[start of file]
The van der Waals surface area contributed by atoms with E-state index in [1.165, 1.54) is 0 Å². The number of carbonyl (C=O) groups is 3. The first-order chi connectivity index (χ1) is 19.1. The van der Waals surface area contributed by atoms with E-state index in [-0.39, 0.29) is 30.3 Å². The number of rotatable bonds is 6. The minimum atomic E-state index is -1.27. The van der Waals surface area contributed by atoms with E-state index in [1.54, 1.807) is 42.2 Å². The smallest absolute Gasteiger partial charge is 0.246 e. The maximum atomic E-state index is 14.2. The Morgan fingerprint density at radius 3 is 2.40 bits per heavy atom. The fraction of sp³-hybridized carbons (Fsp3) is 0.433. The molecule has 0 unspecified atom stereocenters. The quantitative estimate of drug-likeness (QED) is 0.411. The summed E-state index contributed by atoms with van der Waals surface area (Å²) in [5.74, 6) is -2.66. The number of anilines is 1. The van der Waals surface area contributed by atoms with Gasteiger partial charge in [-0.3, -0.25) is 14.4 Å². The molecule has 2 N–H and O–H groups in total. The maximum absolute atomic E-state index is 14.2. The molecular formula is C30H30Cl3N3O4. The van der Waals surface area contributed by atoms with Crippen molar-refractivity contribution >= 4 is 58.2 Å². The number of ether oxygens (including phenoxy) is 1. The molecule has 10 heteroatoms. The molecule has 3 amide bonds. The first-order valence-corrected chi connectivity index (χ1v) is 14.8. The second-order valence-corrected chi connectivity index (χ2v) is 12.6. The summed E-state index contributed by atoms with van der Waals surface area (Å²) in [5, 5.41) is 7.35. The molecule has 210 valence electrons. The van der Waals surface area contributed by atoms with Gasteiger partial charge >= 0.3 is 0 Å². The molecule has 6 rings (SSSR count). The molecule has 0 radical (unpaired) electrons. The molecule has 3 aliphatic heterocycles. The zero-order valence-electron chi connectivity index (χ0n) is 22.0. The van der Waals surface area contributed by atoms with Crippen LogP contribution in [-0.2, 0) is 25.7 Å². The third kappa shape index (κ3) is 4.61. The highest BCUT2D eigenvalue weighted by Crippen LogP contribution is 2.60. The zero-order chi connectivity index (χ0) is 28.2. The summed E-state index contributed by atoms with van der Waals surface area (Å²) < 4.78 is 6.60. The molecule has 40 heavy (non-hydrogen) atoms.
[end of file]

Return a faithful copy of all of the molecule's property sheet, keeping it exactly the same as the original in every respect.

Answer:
The van der Waals surface area contributed by atoms with E-state index in [1.165, 1.54) is 0 Å². The number of carbonyl (C=O) groups is 3. The first-order chi connectivity index (χ1) is 19.1. The van der Waals surface area contributed by atoms with E-state index in [-0.39, 0.29) is 30.3 Å². The number of rotatable bonds is 6. The minimum atomic E-state index is -1.27. The van der Waals surface area contributed by atoms with E-state index in [1.54, 1.807) is 42.2 Å². The smallest absolute Gasteiger partial charge is 0.246 e. The maximum atomic E-state index is 14.2. The Morgan fingerprint density at radius 3 is 2.40 bits per heavy atom. The fraction of sp³-hybridized carbons (Fsp3) is 0.433. The molecule has 0 unspecified atom stereocenters. The quantitative estimate of drug-likeness (QED) is 0.411. The summed E-state index contributed by atoms with van der Waals surface area (Å²) in [5.74, 6) is -2.66. The number of anilines is 1. The van der Waals surface area contributed by atoms with Gasteiger partial charge in [-0.3, -0.25) is 14.4 Å². The molecule has 2 N–H and O–H groups in total. The maximum absolute atomic E-state index is 14.2. The molecular formula is C30H30Cl3N3O4. The van der Waals surface area contributed by atoms with Crippen molar-refractivity contribution >= 4 is 58.2 Å². The number of ether oxygens (including phenoxy) is 1. The molecule has 10 heteroatoms. The molecule has 3 amide bonds. The first-order valence-corrected chi connectivity index (χ1v) is 14.8. The second-order valence-corrected chi connectivity index (χ2v) is 12.6. The summed E-state index contributed by atoms with van der Waals surface area (Å²) in [5, 5.41) is 7.35. The molecule has 210 valence electrons. The van der Waals surface area contributed by atoms with Gasteiger partial charge >= 0.3 is 0 Å². The molecule has 6 rings (SSSR count). The molecule has 0 radical (unpaired) electrons. The molecule has 3 aliphatic heterocycles. The zero-order valence-electron chi connectivity index (χ0n) is 22.0. The van der Waals surface area contributed by atoms with Crippen LogP contribution in [-0.2, 0) is 25.7 Å². The third kappa shape index (κ3) is 4.61. The highest BCUT2D eigenvalue weighted by Crippen LogP contribution is 2.60. The zero-order chi connectivity index (χ0) is 28.2. The summed E-state index contributed by atoms with van der Waals surface area (Å²) < 4.78 is 6.60. The molecule has 40 heavy (non-hydrogen) atoms.